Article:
Ira Glass Is Leaving This Chelsea Life Behind

The NPR host parted ways with his impeccably renovated residence

Peek inside Ira Glass’ Chelsea abode. Compass

It didn’t take long for This American Life radio host Ira Glass to find a buyer for his Chelsea apartment, despite a few snafus during his time residing there.

Sign Up For Our Daily Newsletter

By clicking submit, you agree to our <a href="">terms of service</a> and acknowledge we may use your information to send you emails, product samples, and promotions on this website and other properties. You can opt out anytime.

See all of our newsletters

Glass and his estranged wife, writer and editor Anaheed Alani, listed the one-bedroom, one-bathroom condo at 159 West 24th Street for sale in October 2017, with a $1.75 million price tag attached. The former couple scored just a bit below that—the new owners paid $1.65 million for the 1,020-square-foot unit, in a transaction first spotted by 6sqft.

Perhaps Glass and Alani’s marital status impacted their decision to part with the home, as Glass filed for divorce in April 2017, a month after his admission on This American Life that the pair had actually separated a few years earlier.

‘This American Life’ host Ira Glass scored a quick sale in Chelsea. Tibrina Hobson/Getty Images

The former couple bought the apartment for $1.27 million during happier times, back in May 2012. Alas, their period of ownership wasn’t without issues, as the condo board filed a complaint against Glass and Alani in 2016, alleging the couple were refusing to deal with a bedbug infestation in their apartment. The court documents also claimed that “unsanitary conditions” such as “a broken/defective air condition unit, kitchen sink, dishwasher and washing machine” caused an outbreak of rodents within the abode, according to the New York Post.

The complaint also said the neglect was causing leaks that damaged other units within the condominium, and that Glass and Alani refused to allow the building landlord to exterminate, and as such the board was suing to get access into the apartment.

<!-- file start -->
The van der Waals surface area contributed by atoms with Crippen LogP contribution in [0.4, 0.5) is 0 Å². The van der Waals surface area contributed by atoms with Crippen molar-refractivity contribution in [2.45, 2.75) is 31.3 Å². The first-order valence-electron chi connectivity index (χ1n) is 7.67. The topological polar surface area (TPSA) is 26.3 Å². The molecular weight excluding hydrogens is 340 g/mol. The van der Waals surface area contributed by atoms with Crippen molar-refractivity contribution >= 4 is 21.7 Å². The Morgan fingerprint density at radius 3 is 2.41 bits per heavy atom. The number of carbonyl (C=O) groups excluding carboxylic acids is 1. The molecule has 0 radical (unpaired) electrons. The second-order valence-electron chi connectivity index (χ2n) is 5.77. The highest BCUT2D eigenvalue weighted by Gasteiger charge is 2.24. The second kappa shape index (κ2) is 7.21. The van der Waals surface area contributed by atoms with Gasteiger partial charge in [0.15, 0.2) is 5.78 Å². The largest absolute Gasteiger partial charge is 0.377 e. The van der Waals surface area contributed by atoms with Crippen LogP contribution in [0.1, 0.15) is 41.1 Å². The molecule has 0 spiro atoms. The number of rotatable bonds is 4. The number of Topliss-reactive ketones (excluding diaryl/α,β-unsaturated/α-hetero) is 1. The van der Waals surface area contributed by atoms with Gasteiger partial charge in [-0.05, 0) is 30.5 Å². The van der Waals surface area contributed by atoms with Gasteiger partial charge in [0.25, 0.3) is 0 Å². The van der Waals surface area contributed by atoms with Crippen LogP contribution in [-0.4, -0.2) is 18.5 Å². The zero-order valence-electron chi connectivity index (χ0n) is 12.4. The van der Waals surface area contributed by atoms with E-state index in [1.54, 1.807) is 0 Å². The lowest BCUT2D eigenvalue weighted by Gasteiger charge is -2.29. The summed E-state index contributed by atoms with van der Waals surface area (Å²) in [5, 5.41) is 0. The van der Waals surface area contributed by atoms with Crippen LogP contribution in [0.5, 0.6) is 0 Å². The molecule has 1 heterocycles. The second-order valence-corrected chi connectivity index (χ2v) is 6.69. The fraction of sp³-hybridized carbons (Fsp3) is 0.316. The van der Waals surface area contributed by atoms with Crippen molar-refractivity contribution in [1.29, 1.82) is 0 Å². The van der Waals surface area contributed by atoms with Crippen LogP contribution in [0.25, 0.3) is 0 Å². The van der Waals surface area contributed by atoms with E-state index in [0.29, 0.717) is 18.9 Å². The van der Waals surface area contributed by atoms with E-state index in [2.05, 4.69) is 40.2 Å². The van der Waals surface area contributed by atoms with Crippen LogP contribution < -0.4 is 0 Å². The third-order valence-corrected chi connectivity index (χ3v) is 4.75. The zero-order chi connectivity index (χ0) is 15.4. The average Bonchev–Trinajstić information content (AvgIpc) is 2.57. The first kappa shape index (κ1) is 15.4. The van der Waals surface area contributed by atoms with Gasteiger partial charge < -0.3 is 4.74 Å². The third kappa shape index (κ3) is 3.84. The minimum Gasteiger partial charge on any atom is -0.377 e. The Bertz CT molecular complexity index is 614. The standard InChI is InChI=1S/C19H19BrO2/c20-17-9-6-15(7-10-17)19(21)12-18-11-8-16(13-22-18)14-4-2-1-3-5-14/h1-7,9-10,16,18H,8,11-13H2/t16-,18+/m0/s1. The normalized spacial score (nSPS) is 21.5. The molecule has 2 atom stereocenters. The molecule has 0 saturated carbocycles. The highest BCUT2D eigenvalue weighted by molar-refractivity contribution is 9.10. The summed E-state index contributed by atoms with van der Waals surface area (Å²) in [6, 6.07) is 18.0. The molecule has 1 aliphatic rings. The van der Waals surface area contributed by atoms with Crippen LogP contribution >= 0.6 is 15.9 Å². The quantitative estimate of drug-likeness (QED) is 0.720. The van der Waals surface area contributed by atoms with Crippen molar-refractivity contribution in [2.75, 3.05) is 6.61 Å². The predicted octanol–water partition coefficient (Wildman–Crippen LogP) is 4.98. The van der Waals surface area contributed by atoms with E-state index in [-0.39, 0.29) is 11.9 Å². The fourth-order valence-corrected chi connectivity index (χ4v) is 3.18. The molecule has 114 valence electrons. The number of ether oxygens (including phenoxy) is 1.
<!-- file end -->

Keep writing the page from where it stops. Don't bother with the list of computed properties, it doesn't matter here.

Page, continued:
Glass and Alani denied the claims; the NPR personality said his “understanding is another apartment in the building has bed bugs…We paid a bunch of money for exterminators. As far as I know, it’s been resolved.” Alani also told the Post the lawsuit was “not true.”

It’s composed of just one bedroom. Compass

Aside from the reported bug issues, it’s easy to see why a buyer would snap up the newly gut renovated unit. It’s not particularly large, but it’s in pristine condition, and the airy, open floor plan gives off a more spacious vibe.

The apartment was unoccupied at the time it was put on the market, according to the listing shared by Compass brokers Greg McHale, Jesse Shafer, Natalie Hedden and Scott Laine, so it’s safe to say Glass and Alani haven’t resided here in some time.

Glass and Alani haven’t lived here in a while. Compass

The unit has oak floors and an open kitchen with SubZero, Miele and Viking appliances, complete with ivory cabinets and python quartzite countertops. The bedroom has a walk-in closet in addition to a pass-through dressing room.

It’s not yet clear where Glass is heading next, but it might be a while before he lands on the right apartment—after he moved to New York from Chicago in 2007, he didn’t make a permanent real estate purchase for five years, which is when he landed in this Chelsea abode.

Ira Glass Is Leaving This Chelsea Life Behind